By Aliki Kraterou
A British couple who have found themselves stranded in an exotic paradise due to Coronavirus, spend their days watching wild orangutans.
Jeff Yip, 37 and Zuzana Barancova 36, from Staffordshire, spent two years saving to explore South East Asia.
And although the couple were able to visit most of the countries planned, they got trapped in Sumatra, Indonesia, when they visited the village Bukit Lawang to see the wild orangutans in March.
And as the pair’s flight home on April 12 was cancelled, they have been staying in a £5 per night guesthouse and have £1-2 meals, while they are awaiting for the flight regulations to change.
Jeff, who works as a technical operator and Zuzana, originally from Slovakia, an import administrator, were originally planning to visit Java and Bali before returning to the UK in June.
Jeff said:“It’s normally hot and sunny, and there is no lockdown, so we try to go on walks on most days.
“We have seen plenty of wildlife during our walks – a variety of monkeys, huge monitor lizards, tiny and huge frogs and even a snake once or twice.
“The best encounter we had was when we went down to the river, a few metres from our guesthouse, and saw a young orangutan across the river.
“His mother arrived shortly afterwards with another surprise-a few week old baby orangutan.
“We’ve also, somehow become the parents of two adorable cats- funnily enough, they show up mostly around meal times.
“Of course, we are in the rainforest so we try to get back before the thunderstorms arrive in the late afternoon.
“Apart from meeting the local wildlife, we have tried to be productive as well during our time here.
“Sometimes we just chill on our terrace and catch up with friends back home while we watch the macaques run around from roof to roof.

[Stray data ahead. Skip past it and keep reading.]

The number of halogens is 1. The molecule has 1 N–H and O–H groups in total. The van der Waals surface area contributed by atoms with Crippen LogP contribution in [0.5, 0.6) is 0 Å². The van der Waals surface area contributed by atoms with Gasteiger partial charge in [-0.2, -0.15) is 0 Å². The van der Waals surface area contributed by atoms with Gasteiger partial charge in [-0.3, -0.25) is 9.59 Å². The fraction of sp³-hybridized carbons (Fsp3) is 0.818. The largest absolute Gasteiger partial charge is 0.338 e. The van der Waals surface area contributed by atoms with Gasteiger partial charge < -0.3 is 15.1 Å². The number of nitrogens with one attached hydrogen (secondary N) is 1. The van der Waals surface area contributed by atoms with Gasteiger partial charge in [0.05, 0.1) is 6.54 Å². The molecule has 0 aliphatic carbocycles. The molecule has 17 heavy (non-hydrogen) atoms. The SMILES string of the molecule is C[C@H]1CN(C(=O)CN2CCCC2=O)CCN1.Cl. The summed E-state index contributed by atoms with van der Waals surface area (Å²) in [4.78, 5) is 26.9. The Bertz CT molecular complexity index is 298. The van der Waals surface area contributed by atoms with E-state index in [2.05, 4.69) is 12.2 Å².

“We don’t spend our budget on any unnecessary items-there isn’t actually a lot to spend our budget on.
“It’s been great-we would’ve returned to the UK with nowhere to live and job uncertainty with the lockdown in place.
“We also feel a little better protected from the virus here-there may not be a lockdown but it’s not possible to travel between cities and no one can visit Bukit Lawang from outside the local area.
“Staying here has also given us a chance to really immerse ourselves into the community.
“We have become like family with the owner of the guesthouse and he even invited us to Eid al-Fitr,something that tourists rarely get a chance to experience. “
Starting their trip in December, Jeff and Zuzana were able to visit Singapore, Malaysia, Thailand, Myanmar, Cambodia, Vietnam and Laos- their plan was to fly from Indonesia to Bali and Java and the return to the UK.
After a while the pair were planning to start a new adventure exploring South America.
But after finding out about the virus outbreak on social media they decided to stay in the island of Sumatra and wait until the lockdown and quarantine is over.
Apart from meeting the local wildlife, the couple have found ways to keep busy- Jeff writes for his travel blog, Zuzana, catches up on reading and they both do short online workouts and watch documentaries.
Jeff added: “We had planned to do a tour of Southeast Asia and South America, it was something we had been planning for a few years now.
“We worked really hard to save for this trip,working extra shifts,being careful with our expenditure and cutting back on luxuries.
“We found out about the virus in January when we were in Thailand.-one of our friends from the UK posted something on his Facebook about ‘coronavirus’- we had to google what it was.
“There were still tourists everywhere that we travelled to so there was nothing to indicate that the borders would close so suddenly.
“The more we travelled, the more we saw the virus in the news and on social media-the number of tourists also dropped as we travelled to more countries.
“We planned to spend a few days here to do a jungle trek as Bukit Lawang was only one of the few places in the world where you can see wild orangutans.”
“The Gunung Leuser National Park, where the orangutans reside, was closed a few days after we arrived-luckily we managed to do a trek before it closed.
“Most of the shops and restaurants, except one or two, have been closed for months-no bars are open and most of the trekking guides have had to find alternative work to support themselves and their families.
“A full-scale lockdown wasn’t introduced so people in the local villages seem to go about their lives as normal.
“With the UK’s lockdown and Slovakia’s 14 day arrival quarantine, it seemed like a better idea at the time to stay put and see what happens.
“Now, after three months, there are no signs that the rest of Indonesia is opening up to international tourism any time soon.”
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